In the spring, district officials said it would take an additional $304 million to provide services similar to last year. So far the district says it can only count on $83 million in new money cobbled together over the summer, with about three quarters of that coming from the city. The district found $16 million in its own savings and $2 million came from the state. Another $45 million could come from the state, but only if the state education secretary is satisfied the district is pursuing a robust enough “reform agenda,” including changes in teachers’ compensation and work rules.
The district has asked its labor unions for $133 million in concessions, but to this point, even though the teachers’ contract expired at the end of August, both sides still seem far from agreement.
Karen Thomas, principal at Cook Wissahickon in Roxborough, says her school’s operating expense budget (in other words, exclusive of salaries) is a quarter of what it was last year: “You’re just sort of buying the very, very bottom-level basic things to keep the building open, but that doesn’t provide for anything else.”
On top of that, she’s lost a counselor, four academic support assistants, a full-time “dean of students,” and a financial officer. Thomas says these cuts are not only forcing her to reduce school programs, but are making some of her existing staff reconsider their career paths.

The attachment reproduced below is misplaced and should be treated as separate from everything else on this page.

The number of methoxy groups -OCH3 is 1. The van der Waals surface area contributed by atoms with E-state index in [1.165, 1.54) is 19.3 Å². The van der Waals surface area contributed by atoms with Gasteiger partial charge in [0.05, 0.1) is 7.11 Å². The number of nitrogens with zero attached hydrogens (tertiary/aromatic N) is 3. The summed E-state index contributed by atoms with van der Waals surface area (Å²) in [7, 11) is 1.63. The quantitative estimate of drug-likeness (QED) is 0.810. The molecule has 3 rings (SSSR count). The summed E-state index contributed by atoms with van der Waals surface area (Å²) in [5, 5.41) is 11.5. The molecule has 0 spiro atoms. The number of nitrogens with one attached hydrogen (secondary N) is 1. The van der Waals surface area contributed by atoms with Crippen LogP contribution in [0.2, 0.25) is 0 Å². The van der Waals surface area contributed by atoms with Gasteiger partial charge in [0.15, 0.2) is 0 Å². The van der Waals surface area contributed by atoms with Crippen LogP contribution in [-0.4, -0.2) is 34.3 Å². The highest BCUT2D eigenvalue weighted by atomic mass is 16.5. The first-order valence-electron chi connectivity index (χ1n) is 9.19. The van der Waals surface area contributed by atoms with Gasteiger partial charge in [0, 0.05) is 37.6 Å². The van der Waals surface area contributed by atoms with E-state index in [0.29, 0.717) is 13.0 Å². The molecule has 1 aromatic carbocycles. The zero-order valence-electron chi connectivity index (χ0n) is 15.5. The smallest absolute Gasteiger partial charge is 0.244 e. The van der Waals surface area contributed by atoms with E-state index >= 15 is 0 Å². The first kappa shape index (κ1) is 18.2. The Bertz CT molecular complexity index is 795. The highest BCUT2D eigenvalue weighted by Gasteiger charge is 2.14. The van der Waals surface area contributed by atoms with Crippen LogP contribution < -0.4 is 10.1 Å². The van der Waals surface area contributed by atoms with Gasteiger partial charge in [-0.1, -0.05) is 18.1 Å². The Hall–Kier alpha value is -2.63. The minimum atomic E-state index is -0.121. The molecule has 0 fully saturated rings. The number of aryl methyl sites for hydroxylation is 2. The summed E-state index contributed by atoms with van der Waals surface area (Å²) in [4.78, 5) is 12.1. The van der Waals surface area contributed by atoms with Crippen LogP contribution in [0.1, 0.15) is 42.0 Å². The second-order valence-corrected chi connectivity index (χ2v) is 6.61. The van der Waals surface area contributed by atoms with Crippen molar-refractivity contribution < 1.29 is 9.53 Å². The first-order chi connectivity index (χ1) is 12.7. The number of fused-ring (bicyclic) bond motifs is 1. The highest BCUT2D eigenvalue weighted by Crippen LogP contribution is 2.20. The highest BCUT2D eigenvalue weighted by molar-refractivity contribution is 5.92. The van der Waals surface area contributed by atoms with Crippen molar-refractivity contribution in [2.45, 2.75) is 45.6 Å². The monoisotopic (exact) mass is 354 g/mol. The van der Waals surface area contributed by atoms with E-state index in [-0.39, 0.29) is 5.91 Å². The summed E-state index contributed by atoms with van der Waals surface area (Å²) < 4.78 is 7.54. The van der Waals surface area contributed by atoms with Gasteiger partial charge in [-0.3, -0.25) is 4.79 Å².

“Everybody’s looking to get out,” she said. “The scariest thing is the young teachers who’ve been teaching two, three, four years, who say, ‘I’m just going to go get an MBA and get out of this business.’ And some of them are phenomenal teachers. I mean ‘naturals,’ like amazing, and they’re going to leave the profession because they’re sick of it. They’re tired of the politics.”
Despite all the cuts and the yearly budget crises, many teachers – like South Philadelphia High’s Barbara Keating – remain committed and determined to shelter their students from the full wrath of the cuts.
At her school, the challenge is especially big: Between incoming freshman and students coming over from the now shuttered Bok High School, Southern will have about 1,000 more students this year compared to last.
“This is the task that we’ve been handed,” Keating said. “As professionals and people who care about teaching and care about the students, you know, just ‘get it done.’ It has to be done so you have to find a way to get it done.”
Keating’s principal, Otis Hackney, takes the same view. For much of the summer, before secretaries were rehired, he was pretty much it in terms of school staff. When the doorbell rang, he hustled out to collect packages. Now, he says, it’s show time.
“It’s like running a play. There may be chaos backstage, but the audience isn’t supposed to know it,” he said. “The curtain should open at the right time and the performers should go on stage. We have to do things so that when the students show up, especially many of them in a brand-new school, things feel right.”